There is nothing more important to a child than having someone to look up to and admire. And there’s nothing more important to a parent than having their child’s hero be someone who is truly a kind and inspirational figure. The people you look up to when you are young can dramatically shape what you will aspire to and model yourself after as you age, which is why it is so important for parents to introduce their kids to heroes who can lead them in the right direction.

For kids who are naturally athletic and outgoing, a famous sports player will often be their first hero. Joseph Henri Maurice "Rocket" Richard, was a Canadian professional ice hockey player who also played a formative role in the lives of hundreds of Canadian children in the 40s and 50s, and continues to act as such even after his passing. The amazing thing is that “The Rocket” is just one of many amazing Canadian sports legends inspiring young boys and girls across Canada, and every day new athletes are gaining fame for their integrity and commitment to their sports.

Yet, for shy and less active kids, these types of sports heroes can seem distant and unapproachable. It’s understandable―who wants to spend all of recess hearing about Steve Nash when you can barely dribble a basketball? For many kids, sports quickly become the enemy, as opposed to a fun activity to play with friends. This can quickly become a downhill spiral, where children see team sports, gym class, and all physical exercise as a punishment, and abstain from being active with friends, making them miss out on multiple opportunities to be social and try new things.

Role models can come from anywhere, and your child will be drawn to someone who represents what they are already interested in. It may therefore seem counterintuitive to introduce children who dislike sports to famous sports stars, especially if they are beginning to feel resentment over the fact that they are not as athletic as their peers. In reality, taking the time to talk to your children about great athletes who grew up in the same city as your child can do wonders.

First of all, introducing your child to different athletes and sports can help them stay in the loop when their peers are discussing a recent game, helping them to socialize easier. Secondly, it can show them that becoming a famous athlete doesn’t come easily; it requires a lot of hard work. Just because they aren’t amazing at something now, doesn’t mean they won’t get better at it in future. Finally, it teaches your children to find sports exciting, which is great for their overall health and well-being.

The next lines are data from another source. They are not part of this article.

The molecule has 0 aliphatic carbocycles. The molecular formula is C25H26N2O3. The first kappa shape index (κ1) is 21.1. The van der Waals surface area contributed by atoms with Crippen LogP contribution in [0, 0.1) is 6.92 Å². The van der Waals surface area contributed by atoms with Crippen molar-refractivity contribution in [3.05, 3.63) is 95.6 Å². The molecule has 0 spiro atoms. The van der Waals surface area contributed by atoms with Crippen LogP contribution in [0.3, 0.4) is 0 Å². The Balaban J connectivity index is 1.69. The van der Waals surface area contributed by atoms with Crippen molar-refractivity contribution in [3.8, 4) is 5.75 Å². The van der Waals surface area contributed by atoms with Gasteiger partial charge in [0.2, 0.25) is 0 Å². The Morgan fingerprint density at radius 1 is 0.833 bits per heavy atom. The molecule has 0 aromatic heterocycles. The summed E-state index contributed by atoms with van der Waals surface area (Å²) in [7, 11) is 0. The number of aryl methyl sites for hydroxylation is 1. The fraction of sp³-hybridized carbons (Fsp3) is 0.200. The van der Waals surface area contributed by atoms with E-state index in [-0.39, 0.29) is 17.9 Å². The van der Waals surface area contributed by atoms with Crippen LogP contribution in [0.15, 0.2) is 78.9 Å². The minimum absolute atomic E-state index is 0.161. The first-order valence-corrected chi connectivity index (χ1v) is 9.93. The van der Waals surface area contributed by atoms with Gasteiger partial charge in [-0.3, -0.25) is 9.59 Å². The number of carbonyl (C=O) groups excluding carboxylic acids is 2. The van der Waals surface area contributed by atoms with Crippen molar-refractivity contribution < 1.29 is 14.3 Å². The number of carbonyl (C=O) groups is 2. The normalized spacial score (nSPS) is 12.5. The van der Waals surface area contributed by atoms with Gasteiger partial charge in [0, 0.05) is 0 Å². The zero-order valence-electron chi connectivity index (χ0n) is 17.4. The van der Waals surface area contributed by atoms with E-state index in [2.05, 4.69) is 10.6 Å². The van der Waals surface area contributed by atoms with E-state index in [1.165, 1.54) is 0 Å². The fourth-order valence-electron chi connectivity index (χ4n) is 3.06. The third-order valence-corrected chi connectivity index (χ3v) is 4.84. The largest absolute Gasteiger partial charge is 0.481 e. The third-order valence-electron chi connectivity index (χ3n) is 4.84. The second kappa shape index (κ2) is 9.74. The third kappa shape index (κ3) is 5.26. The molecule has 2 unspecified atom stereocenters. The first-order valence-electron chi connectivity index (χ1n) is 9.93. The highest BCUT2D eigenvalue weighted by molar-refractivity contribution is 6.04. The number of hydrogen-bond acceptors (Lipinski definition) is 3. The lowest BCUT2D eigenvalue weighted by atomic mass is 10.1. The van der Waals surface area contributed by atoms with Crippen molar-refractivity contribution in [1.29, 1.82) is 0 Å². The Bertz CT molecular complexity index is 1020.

Parents hoping to start making their children more comfortable with sports by means of introducing them to sports heroes should start by taking a trip to the library, and picking out a biographical book from the children’s section to read together. There may be fewer books available on female athletes, so be sure to look online too, for stories about female athletes like Nancy Greene and Christine Sinclair.

For kids who have idolized Sidney Crosby and Carey Price for years and refuse to remove their jersey even for bath time, try the opposite approach. Introduce them to famous Canadian scientists and musicians, so they, too, can learn to be more comfortable and appreciative of other professions, and maybe gain some new role models along the way.

For a child, a role model is the most important thing, but letting your child become too focused on one person without taking time to learn or appreciate other people in other walks of life can inhibit them from reaching their full potential. For a child who feels ostracized, this can be even more harmful. By encouraging an appreciation of sports among less active children, as with encouraging a love of school in kids who aren’t so thrilled with the classroom, you can help your child lead a well-rounded, healthy, and happy life.